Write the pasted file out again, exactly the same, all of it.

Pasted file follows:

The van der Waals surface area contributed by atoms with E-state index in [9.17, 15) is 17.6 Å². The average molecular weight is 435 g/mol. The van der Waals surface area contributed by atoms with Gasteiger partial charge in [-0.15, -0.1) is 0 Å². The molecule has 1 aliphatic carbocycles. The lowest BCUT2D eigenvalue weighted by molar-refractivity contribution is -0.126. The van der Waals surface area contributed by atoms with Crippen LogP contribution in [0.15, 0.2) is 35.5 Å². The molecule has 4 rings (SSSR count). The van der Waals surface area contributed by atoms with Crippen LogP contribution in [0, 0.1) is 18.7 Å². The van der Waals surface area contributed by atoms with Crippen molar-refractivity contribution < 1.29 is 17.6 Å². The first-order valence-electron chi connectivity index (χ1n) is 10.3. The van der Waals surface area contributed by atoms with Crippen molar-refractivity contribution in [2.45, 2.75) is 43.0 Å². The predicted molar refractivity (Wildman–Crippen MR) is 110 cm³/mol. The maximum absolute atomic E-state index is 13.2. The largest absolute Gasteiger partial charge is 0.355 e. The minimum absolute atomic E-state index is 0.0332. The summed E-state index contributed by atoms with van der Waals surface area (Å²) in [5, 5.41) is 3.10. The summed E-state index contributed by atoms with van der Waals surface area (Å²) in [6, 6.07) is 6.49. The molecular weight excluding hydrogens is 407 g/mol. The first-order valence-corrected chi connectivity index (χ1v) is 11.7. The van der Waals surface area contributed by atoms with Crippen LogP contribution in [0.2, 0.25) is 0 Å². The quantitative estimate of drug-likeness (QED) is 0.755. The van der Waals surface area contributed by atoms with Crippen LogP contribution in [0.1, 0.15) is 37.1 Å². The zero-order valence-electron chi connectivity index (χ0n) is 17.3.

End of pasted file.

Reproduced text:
The van der Waals surface area contributed by atoms with E-state index in [9.17, 15) is 17.6 Å². The average molecular weight is 435 g/mol. The van der Waals surface area contributed by atoms with Gasteiger partial charge in [-0.15, -0.1) is 0 Å². The molecule has 1 aliphatic carbocycles. The lowest BCUT2D eigenvalue weighted by molar-refractivity contribution is -0.126. The van der Waals surface area contributed by atoms with Crippen LogP contribution in [0.15, 0.2) is 35.5 Å². The molecule has 4 rings (SSSR count). The van der Waals surface area contributed by atoms with Crippen LogP contribution in [0, 0.1) is 18.7 Å². The van der Waals surface area contributed by atoms with Crippen molar-refractivity contribution < 1.29 is 17.6 Å². The first-order valence-electron chi connectivity index (χ1n) is 10.3. The van der Waals surface area contributed by atoms with Crippen molar-refractivity contribution in [2.45, 2.75) is 43.0 Å². The predicted molar refractivity (Wildman–Crippen MR) is 110 cm³/mol. The maximum absolute atomic E-state index is 13.2. The largest absolute Gasteiger partial charge is 0.355 e. The minimum absolute atomic E-state index is 0.0332. The summed E-state index contributed by atoms with van der Waals surface area (Å²) in [5, 5.41) is 3.10. The summed E-state index contributed by atoms with van der Waals surface area (Å²) in [6, 6.07) is 6.49. The molecular weight excluding hydrogens is 407 g/mol. The first-order valence-corrected chi connectivity index (χ1v) is 11.7. The van der Waals surface area contributed by atoms with Crippen LogP contribution in [0.2, 0.25) is 0 Å². The quantitative estimate of drug-likeness (QED) is 0.755. The van der Waals surface area contributed by atoms with Crippen LogP contribution in [0.1, 0.15) is 37.1 Å². The zero-order valence-electron chi connectivity index (χ0n) is 17.3.